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How to Frame Prints. My Ultimate guide to Framing Prints at Home.

I often get asked how best to frame the prints I sell. While you can of course take a print to the framing shop- this is not always an affordable option. I chose to produce my artwork at either 8x10" OR 12x16" because these sizes are very common for photographs and are therefore very easy to pick up frames for in the shops. As photographs are almost always printed in and inch format, this instantly means the frames on offer in shops follow suit. 


Many high street shops sell frames, but my favourites are:

The Range carry a wide range of frames from low to mid range in price. There are lots of colours and styles to choose from as well as a good selection of frames with or without mounts. 

Next have very recently upped their frame offering and have a range of colours to choose from. They are mid range in price and are good quality.

Ikea frames are very affordable but you will need to mindful of conversions as they sell frames in centimetres rather than in inches. Their 40x50cm Ribba frame is a great option for my 12x16's as the mount inside is 11 1/4 x 15 1/4. To date im not sure if they offer a frame size for 10x8's however.

Dunelm have recently upped their offering of frames and now stock a good range of sizes and styles

Habitat have a gorgeous selection of modern frames. They are not as cheap as others but you get what you pay for! Check out their Ontario range.

Wilkinsons are also very low cost, but be aware sometimes they replace glass with acrylic sheets to keep costs down.

Tesco have less choice than others but their frames are good quality and mostly come with mounts. They carry a good choice of 10x8's but nothing suitable for 12x16's unfortunately. Best viewed in store!

B&Q. Lots of choice here again, with or without mounts. Just take your time to read the paper inserts.


Once you know the size of your print, look for frames either at that size or larger with a mount inside that will fit your print. Mounts give a more traditional look and instantly make the overall finished article feel far more substantial and expensive. The addition of a mount also helps to fill wall space and prevent the print from looking a little lost. For example, you can purchase frames that are 20x16 in overall size with a 16x12 mount inside. When shopping around you will notice that frames always state the size of the frame and the size of the mount aperture (or window!) inside. Take time to read these before making your decision.


You will need to have your frame, your print and a roll of either framers tape, or for a cheaper option, use masking tape.

Remove all packaging from your frame and lift up the metal clasps on the back. Take out the backing board, paper insert and the mount. Take a look at the glass inside. Does it look dusty or have any marks? give it a quick clean down with glass cleaner. You'll be glad you did! There's nothing worse than framing your print only to discover a mark INSIDE the glass!.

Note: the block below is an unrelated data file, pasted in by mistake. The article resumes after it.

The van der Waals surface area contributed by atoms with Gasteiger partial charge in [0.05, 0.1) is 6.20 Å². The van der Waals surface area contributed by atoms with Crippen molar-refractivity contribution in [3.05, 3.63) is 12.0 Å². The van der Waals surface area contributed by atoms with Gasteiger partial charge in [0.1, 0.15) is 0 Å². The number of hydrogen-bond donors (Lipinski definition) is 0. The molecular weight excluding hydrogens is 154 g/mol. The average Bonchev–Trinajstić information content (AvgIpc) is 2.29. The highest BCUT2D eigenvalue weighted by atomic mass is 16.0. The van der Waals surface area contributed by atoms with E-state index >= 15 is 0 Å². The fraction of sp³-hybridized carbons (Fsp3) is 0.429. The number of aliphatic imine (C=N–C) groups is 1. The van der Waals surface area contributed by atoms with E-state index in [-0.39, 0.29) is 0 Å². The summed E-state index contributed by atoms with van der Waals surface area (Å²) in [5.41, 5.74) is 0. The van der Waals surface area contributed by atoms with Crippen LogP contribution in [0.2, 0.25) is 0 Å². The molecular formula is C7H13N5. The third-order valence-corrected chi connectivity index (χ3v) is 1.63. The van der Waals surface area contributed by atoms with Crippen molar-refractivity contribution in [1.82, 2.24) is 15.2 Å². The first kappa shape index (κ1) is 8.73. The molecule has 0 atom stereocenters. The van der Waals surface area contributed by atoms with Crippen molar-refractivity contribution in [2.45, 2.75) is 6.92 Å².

Taking the mount, place on the table face down and lay your print over the aperture also face down. Using your tape, cut 4 small slithers to tack the corners down. Hold up your print to see if its sitting straight within the mount. Not quite even? readjust and restick.

Once your happy with its placement, cut long strips of masking tape and run these along the edges of your print and onto the mount, ensuring that the tape does not sit further in than the over lap of the print and mount. Make sure the tape is nicely smoothed out and adhered before popping it back into the frame. Replace the backing board, discard the paper insert and push the clips back down to hold in place. TA DA! you just framed your print!



 One thing I must stress when choosing where to hang or display your framed print is be mindful of direct sunlight. Prolonged, direct sunlight will have an adverse effect on the chemicals within the inks and cause the print to fade. As an example, my favourite wedding photo was on display in my previous home for around 6 years in the same spot. It was set on top of a shelf in a fairly bright room but didn’t receive bright sunlight to that area of the room. I moved house 2 years ago and placed the photo on a window sill in a south facing bedroom. Within 6 months, the photo had faded drastically. The moral of the story is, take the time to consider how much direct, intense sunlight that wall or shelf receives before you make your final decision.

My prints are produced using genuine canon inks that boast Chromalife 100+ technology. This ensures a long life for the print as long as they are displayed correctly.

 Got any tips or pointers of your own for framing prints? Leave a comment below!